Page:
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Virgin Spring

Sony Pictures // Unrated // June 26, 2018
List Price: $39.95 [Buy now and save at Amazon]

Review by Ian Jane | posted June 15, 2018 | E-mail the Author
The Movie:

Widely regarded as the loose inspiration for Wes Craven's angry masterpiece of exploitation, Last House On The Left, Ingmar Bergman's The Virgin Spring is obviously a lot less trashy but the film still manages to pack a punch and deliver some powerful visuals. This tense and suspenseful story would be the movie that would win Bergman his first Academy Award in 1961 for Best Foreign Language Film.

Based on an old Medieval Swedish balled (which Criterion has seen fit to reprint in the booklet that accompanies this Blu-ray, more on that in the Extras section), the story is set in the fourteenth century and follows Karin (Birgitta Pettersson) and her pregnant servant Ingeri (Gunnel Lindblom) as they journey from the safe confines of their farm home through the woods to deliver some candles to their church. Before leaving, Karin's mother, Märeta (Birgitta Valberg), agrees to dress her daughter in her finest clothes. Along the way Ingeri becomes nervous and so Karin decides that she should stay with a man that they meet along the way. Unfortunately, Ingeri gets even more frightened by the man who demonstrates some old pagan rituals to her, and she runs off after Karin.

She arrives in time to see poor naïve Karin being brutally raped by two men (and a boy who looks on as it all occurs) but does nothing to stop the proceedings. Ingeri wants Karin to feel the same pain that she felt when it happened to her (which resulted in her pregnancy). The three woodsmen eventually kill Karin and steal her fine clothes, leaving her corpse in the woods to rot in only her undergarments.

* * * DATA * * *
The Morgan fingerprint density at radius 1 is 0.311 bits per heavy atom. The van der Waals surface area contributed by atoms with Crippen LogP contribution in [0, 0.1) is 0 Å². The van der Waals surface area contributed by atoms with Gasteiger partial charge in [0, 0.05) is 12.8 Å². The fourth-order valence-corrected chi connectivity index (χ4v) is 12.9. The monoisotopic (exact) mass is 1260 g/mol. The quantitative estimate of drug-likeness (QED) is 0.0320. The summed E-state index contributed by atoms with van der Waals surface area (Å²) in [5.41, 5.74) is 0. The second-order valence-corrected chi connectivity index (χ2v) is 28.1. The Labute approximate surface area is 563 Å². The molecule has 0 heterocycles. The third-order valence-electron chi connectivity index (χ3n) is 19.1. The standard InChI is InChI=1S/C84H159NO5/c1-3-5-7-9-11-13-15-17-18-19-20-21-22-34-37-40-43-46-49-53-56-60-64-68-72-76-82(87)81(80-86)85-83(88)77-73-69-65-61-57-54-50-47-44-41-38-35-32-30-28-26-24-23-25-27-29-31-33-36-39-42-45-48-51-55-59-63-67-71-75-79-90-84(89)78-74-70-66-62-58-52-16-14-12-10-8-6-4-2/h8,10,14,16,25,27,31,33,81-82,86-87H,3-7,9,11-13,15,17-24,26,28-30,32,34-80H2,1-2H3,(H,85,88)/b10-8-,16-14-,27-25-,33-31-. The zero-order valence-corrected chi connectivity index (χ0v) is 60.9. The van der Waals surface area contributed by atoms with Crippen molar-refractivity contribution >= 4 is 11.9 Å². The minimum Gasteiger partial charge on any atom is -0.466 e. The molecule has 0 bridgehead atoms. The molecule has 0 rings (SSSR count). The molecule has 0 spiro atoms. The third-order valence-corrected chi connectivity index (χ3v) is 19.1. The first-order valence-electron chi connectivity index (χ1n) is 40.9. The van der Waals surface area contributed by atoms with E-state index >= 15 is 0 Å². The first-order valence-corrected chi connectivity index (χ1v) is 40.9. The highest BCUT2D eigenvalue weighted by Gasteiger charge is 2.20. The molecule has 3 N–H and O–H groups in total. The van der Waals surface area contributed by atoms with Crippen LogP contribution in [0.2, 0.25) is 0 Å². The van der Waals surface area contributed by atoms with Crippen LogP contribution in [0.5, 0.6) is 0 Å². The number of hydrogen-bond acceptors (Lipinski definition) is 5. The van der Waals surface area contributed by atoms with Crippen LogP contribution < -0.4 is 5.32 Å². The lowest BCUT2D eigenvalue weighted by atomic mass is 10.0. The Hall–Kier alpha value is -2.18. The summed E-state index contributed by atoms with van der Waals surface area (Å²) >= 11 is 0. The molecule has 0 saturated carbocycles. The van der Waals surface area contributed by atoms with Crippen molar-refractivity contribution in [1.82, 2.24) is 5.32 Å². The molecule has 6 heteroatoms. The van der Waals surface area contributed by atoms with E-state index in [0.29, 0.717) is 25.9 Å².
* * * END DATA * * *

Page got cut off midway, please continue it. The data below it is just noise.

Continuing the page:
Ingeri runs off into the woods and the men disappear, only to turn up at the girls' home, asking their father, Töre (the always fantastic Max Von Sydow of The Exorcist and somewhat more recently Dario Argento's Sleepless), for food and shelter for the night. He lets them into the servants' quarters for the night and feeds them. When he and his wife go to bed, she is awoken when she hears the boy yell. When she goes downstairs she finds him passed out, but the ringleader of the group is awake and he tries to pass on what he claims is the elaborate garment of his deceased sister to her to buy, claiming to desperately need the money. She takes it upstairs to show her husband, and the two of them confirm it to belonged to their daughter, Karin, who has not yet arrived home.

When Ingeri returns home and confirms to Töre that she did indeed witness the very men staying in their home raping and murdering her Karin, Töre cares not that she admits to having wanted it to happen. Instead, he becomes enraged and proceeds to brutally murder not only the two men but also the boy who accompanied them in one of the most intense scenes ever committed to celluloid.


The Virgin Spring is an intense and disturbing movie that has all of the impact of Craven's remake with a lot less of the sleaze. Beautifully shot in stark black and white, The Virgin Spring contains some truly stand out performances, particularly from Von Sydow who is quite intimidating in the final moments of the film when his rage becomes all encompassing. Birgitta Pettersson as the beautiful but naïve Karin, who ultimately pays the final price for being far too trusting of strangers, is also very good, bringing just enough snobbish class to her role for it to work. The interactions between her and Gunnel Lindblom are quite interesting, the two women providing a visual contrast that represents not just the differences in their social classes, but also the film's themes of Sweden's old pagan religion being overtaken by the (recent, at the time) advent of Christianity.